In Colorado, at Call of the Canyon,
we fished for rainbow trout
which my Grandma would
skin and debone, bread and fry
in a cast iron skillet.
When my father dies,
I want to take him back
to those sweet-rushing streams,
so his ashes can mix with the
clear water pouring over
smooth rocks in the channel.
And just as a stream
sometimes overflows its banks,
my father, in his future form,
will leave the edges of
his skin and swim elsewhere.
I want to return to the log cabin,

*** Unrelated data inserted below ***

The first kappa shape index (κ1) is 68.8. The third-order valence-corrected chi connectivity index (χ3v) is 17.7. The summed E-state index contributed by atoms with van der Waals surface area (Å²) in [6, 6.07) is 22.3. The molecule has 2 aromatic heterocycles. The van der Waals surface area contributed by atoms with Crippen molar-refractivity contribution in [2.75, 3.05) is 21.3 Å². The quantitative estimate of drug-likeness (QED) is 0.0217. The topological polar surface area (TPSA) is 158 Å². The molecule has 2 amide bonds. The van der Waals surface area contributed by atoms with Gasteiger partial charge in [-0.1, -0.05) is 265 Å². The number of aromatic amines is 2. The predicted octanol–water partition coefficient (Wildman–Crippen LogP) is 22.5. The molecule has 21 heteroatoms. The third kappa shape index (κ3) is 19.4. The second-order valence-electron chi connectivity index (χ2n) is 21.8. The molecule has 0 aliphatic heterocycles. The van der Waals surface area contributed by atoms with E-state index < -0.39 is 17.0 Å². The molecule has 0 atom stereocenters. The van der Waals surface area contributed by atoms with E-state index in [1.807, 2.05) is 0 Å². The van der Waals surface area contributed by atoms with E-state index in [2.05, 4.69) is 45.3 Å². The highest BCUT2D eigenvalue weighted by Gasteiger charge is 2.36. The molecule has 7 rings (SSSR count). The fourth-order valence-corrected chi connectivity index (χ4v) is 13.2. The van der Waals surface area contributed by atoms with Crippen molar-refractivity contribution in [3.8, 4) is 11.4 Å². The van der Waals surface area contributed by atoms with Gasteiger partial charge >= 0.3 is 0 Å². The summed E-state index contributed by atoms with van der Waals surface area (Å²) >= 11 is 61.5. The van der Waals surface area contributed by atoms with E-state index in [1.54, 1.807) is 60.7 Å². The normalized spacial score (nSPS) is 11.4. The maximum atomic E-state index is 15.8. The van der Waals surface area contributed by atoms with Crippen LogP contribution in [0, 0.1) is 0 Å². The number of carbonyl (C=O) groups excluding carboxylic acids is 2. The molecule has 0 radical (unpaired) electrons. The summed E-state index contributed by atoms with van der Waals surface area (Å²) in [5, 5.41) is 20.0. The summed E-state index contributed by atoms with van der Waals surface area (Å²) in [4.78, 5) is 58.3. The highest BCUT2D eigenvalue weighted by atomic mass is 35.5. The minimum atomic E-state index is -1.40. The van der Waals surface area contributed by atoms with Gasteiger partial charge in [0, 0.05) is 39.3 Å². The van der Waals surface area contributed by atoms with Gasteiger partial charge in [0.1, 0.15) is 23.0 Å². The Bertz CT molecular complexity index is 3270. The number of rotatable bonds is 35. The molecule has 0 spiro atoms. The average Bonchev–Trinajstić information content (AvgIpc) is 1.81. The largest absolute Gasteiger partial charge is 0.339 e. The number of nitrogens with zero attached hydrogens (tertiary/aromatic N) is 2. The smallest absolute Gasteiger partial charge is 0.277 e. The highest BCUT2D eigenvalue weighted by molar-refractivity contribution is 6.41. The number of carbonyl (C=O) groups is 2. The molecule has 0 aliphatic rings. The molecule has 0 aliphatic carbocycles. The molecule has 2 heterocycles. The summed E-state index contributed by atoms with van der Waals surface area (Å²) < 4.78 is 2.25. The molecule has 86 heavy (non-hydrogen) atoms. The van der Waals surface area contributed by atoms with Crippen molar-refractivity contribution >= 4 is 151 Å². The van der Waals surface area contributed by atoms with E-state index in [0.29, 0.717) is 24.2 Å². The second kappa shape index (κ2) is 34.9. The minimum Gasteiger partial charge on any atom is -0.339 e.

light a kerosene lamp,
read an Alfred Hitchcock Mystery Magazine,
pray hard enough to bring my young father
back to me, just like he was, forever.
I want the waters to wash over me, too,
to hear their rock-borne music endlessly
so that the stuff we are made of
tumbles in the water’s easy flow,
each cell a fish-shaped flash
of silvery blue green with broad red stripe,
slipping through the current,
teasing the hook and line of my heart.
Originally published in Life and Legend (2015) and Letting Rain Have Its Say (Kelsay Books 2018)